Hardcore Superstar's Martin Embraces the U.S. Atmosphere and its Musical Roots

 Sticking together isn't easy. But for Hardcore Superstar, they have been at it, for nearly 20 years. In fact, they will be releasing a somewhat self-titled album "HCSS",  where they travel back in time, to where they discover who they were then and now. Bassist Martin Sandvik, discusses the span in their musical careers, their U.S. appearances, to how they discovered in what they truly wanted to do with music.

1. First off, who are you and what do you do in the band?

Martin: My name is Martin and I play bass and write a whole lot of songs as well.

2. Can you tell me the reason as to why you wanted to call the band Hardcore Superstar? Who is this Hardcore Superstar?

Martin: There really isn't any good story to it. We saw it in a lyric of some other Swedish band, I don't remember the name of the song but it says "I really, really, want to be a hardcore super star!" and we were like "yeah! That's a cool name for a band." That's what it is, and we talked about it, really wanting to be in it, for the music. It's like every band name, at the beginning or start it, some are really stupid sometimes.  But I think it works for us. At the beginning when we would play the small clubs here in Sweden, the crowd would be like "Hey, you're not hardcore! What the fuck is this!" So we heard that a lot. But now people know we're not a hardcore band, we're just us.

3. What bands have influenced your band and its sound?

Martin: I think, the earlier days Van Halen is a big inspiration for us, but Quiet Riot is a band we all really love and Motley Crue of course. Later stuff would be Guns n' Roses, growing up with the thrash metal acts like Anthrax, Slayer, at the beginning of the 80's and the newer wave, Iron Maidon, Judas Priest, Saxon, all those bands were heroes to us as well. So we have a big source of inspirations, being very wide, being music with attitude. I think the band I just told you about is the biggest inspiration, and Kiss of course, Gene Simmons, where I wouldn't be playing bass and it was because of him. He was the coolest person to me as a kid growing up. So those are the bands for us.

4. What lyrical theme do you guys use in your music and do you write your own songs?

Martin: Yeah, all of the songs, one of the songs was written with a friend, before this last album, the "Liberation" song on the second album, we wrote with a friend and on this last album, when we started playing together, myself, Adde the drummer of the band and Jocke the vocalist, we started playing back in 1994, in a band called Link. At that time we had another guitar player, this last album coming out, we wrote 3 songs with him as well, the songs we wrote twenty years ago, we never finished them but they are finished now. Lyric-wise it's pretty much, I have to say, we follow something or want to write about this but it's stories about our lives with things that have happen. We always talk in the tour bus, wanting to write about this or that but it's about everyday life of a rock n' roll band.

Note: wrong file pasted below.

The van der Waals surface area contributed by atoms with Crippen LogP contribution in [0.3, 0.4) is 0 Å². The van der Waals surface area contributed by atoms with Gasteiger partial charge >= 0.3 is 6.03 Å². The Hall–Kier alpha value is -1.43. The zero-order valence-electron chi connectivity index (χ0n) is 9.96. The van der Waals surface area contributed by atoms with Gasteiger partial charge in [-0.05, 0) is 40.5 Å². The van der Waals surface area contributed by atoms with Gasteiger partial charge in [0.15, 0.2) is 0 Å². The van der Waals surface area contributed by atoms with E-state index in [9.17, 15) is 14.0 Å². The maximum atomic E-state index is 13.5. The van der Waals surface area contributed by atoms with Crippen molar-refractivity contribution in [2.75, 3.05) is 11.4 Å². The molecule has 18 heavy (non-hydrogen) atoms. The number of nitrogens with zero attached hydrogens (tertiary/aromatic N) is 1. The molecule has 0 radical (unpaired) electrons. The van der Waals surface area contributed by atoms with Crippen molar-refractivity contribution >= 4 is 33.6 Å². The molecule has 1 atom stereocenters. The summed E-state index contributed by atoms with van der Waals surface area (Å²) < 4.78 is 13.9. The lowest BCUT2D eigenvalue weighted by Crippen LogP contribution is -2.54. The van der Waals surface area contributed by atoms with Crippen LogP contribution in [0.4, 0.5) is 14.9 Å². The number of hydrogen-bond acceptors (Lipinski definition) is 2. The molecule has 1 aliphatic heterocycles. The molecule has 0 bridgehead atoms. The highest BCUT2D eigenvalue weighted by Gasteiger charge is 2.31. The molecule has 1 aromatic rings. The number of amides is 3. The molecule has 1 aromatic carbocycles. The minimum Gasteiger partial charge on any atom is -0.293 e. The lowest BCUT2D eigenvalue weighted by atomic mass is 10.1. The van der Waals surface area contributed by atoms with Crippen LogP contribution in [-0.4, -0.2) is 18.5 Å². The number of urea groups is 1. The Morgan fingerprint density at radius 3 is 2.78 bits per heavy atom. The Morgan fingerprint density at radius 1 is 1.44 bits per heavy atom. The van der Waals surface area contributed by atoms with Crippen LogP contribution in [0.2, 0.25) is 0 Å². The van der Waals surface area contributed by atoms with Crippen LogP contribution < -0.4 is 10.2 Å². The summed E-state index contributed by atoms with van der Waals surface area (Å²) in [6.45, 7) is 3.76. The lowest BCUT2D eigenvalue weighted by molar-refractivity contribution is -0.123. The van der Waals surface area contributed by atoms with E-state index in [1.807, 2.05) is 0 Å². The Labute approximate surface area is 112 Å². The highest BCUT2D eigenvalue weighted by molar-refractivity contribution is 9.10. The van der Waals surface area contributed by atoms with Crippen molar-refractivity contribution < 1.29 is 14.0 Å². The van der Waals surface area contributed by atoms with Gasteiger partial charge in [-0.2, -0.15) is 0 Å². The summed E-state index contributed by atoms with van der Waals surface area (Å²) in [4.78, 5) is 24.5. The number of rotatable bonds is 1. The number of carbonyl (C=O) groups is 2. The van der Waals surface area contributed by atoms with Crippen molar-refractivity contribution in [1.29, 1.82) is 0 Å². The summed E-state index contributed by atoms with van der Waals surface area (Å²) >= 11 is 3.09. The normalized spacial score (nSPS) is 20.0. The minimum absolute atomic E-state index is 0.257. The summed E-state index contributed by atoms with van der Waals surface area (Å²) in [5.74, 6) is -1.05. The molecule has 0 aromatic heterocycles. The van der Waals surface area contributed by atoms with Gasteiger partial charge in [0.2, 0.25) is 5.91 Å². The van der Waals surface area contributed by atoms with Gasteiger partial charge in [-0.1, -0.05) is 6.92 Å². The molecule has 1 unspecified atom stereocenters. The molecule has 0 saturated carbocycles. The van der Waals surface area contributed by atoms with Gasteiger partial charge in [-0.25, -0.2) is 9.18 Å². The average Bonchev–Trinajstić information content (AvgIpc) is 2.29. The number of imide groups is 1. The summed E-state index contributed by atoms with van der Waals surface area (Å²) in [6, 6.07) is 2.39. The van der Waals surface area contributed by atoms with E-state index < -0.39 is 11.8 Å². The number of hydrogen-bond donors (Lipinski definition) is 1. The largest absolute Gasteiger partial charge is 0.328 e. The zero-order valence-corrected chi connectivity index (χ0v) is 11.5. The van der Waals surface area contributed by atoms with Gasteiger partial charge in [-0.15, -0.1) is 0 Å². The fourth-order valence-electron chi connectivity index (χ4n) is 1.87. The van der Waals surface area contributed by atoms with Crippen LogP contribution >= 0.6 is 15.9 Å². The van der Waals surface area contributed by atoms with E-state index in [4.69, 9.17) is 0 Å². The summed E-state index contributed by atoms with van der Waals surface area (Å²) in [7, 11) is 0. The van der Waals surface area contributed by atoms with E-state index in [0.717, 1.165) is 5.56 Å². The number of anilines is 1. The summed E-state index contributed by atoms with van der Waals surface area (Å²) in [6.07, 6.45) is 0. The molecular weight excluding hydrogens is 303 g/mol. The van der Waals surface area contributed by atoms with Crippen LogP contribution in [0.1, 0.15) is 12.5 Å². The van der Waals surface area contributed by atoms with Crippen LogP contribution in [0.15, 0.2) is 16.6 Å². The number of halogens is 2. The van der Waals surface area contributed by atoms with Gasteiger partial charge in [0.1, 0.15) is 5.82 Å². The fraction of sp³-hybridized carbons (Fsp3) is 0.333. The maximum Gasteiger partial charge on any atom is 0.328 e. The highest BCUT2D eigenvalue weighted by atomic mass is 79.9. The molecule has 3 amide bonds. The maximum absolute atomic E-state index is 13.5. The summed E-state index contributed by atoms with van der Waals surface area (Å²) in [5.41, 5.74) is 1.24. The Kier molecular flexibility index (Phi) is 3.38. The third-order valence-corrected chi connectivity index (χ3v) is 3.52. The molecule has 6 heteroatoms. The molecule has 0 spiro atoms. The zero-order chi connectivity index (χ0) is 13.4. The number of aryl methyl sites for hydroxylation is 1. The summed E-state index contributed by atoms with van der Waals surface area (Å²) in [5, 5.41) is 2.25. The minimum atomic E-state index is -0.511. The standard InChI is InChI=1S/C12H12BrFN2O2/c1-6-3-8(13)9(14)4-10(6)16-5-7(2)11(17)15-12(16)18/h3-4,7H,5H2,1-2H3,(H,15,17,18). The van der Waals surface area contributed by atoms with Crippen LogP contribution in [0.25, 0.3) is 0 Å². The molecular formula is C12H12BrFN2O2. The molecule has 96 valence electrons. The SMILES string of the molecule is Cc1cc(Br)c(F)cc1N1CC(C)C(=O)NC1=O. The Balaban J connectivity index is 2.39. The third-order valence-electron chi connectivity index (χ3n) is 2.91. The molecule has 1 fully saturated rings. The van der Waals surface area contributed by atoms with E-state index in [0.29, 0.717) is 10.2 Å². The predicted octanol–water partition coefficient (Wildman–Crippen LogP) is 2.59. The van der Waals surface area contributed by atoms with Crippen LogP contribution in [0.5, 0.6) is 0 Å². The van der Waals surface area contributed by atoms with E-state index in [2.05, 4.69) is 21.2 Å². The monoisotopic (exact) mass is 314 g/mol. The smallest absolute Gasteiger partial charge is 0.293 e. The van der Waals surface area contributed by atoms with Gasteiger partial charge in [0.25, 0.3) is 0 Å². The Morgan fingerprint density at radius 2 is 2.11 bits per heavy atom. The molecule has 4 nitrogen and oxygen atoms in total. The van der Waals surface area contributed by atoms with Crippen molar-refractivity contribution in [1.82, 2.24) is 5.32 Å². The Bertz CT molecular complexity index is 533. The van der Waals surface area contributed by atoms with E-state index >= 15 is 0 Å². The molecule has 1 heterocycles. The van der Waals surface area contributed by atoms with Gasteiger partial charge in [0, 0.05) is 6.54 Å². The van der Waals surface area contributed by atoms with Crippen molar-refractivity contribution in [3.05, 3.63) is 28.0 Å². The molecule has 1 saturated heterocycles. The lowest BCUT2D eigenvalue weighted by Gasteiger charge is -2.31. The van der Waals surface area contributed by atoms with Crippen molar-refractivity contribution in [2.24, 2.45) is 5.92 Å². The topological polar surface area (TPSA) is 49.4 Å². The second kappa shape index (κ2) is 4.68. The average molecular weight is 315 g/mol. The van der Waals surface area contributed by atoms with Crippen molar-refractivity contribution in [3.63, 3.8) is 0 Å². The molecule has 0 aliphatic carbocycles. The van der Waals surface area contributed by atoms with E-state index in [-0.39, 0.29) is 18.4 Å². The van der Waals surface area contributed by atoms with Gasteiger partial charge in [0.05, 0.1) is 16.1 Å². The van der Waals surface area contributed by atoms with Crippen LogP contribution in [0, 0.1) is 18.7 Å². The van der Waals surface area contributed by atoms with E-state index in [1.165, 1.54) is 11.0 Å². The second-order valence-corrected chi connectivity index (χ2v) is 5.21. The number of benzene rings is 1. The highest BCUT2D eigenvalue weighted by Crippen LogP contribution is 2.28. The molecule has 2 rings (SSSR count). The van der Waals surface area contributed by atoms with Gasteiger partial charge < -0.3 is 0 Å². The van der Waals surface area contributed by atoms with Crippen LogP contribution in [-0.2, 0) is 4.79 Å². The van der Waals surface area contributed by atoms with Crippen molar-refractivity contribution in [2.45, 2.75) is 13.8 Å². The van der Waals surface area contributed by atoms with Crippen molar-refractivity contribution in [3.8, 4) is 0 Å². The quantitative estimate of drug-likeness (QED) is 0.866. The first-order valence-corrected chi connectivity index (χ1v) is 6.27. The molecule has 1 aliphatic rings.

5. You decided to return to your roots, traveling back in time to create this new album, what made you want to take that approach?

Martin: As I mentioned, Adde, Jocke and I, had been in a band before we started Hardcore Superstar with this other guitar player, and there was this Hardcore Superstar fan who had sent me 3 old demo tapes from that time, when I had listened to them I was like "Oh shit! We have to get the people to listen to this someway, somehow". We wanted to do it in a more proper way because those tapes were recorded in the rehearsal room. We used a tape recorder at the time. But after listening we were all like "Shit this is good" when you play and write songs you want it to come from the heart and it's really hard to keep that drive going. We were struggling when trying to write songs before I was sent those demos. It was clear to me that this was how it was suppose to sound. You get all the energy from these young guys playing like for their whole lives almost. So that was how it got started, where we found the roots again, why aren't we doing this? With those demo tapes we knew why we were doing this. People misunderstood that, "You're going back to the Hardcore Superstar first release?" it's like "No this is previous before that, like 5 years back". This album is a bit different, it's almost like when you write it's important to develop to do what you want to do, you want to like it yourself otherwise it won't turn out any good. When we find out what we want to do with an album, we do it from start to finish, and write all the songs ourselves. We don't go to the publishing office and listen to songs, we don't do it that way. After we take our album to the record company for them to hear they are always scared afterwards.

6. Why did you want to go and self-titled this album, after yourselves?

Martin: It feels like a fresh start I would say. We have released so many albums before and already have the self-titled album. So we were like "what the fuck we going to name this one?" Why not "HCSS" that's almost like a self-titled. But it feels more like a fresh start, in sense, it sounds cliché but it feels and fits that way to us.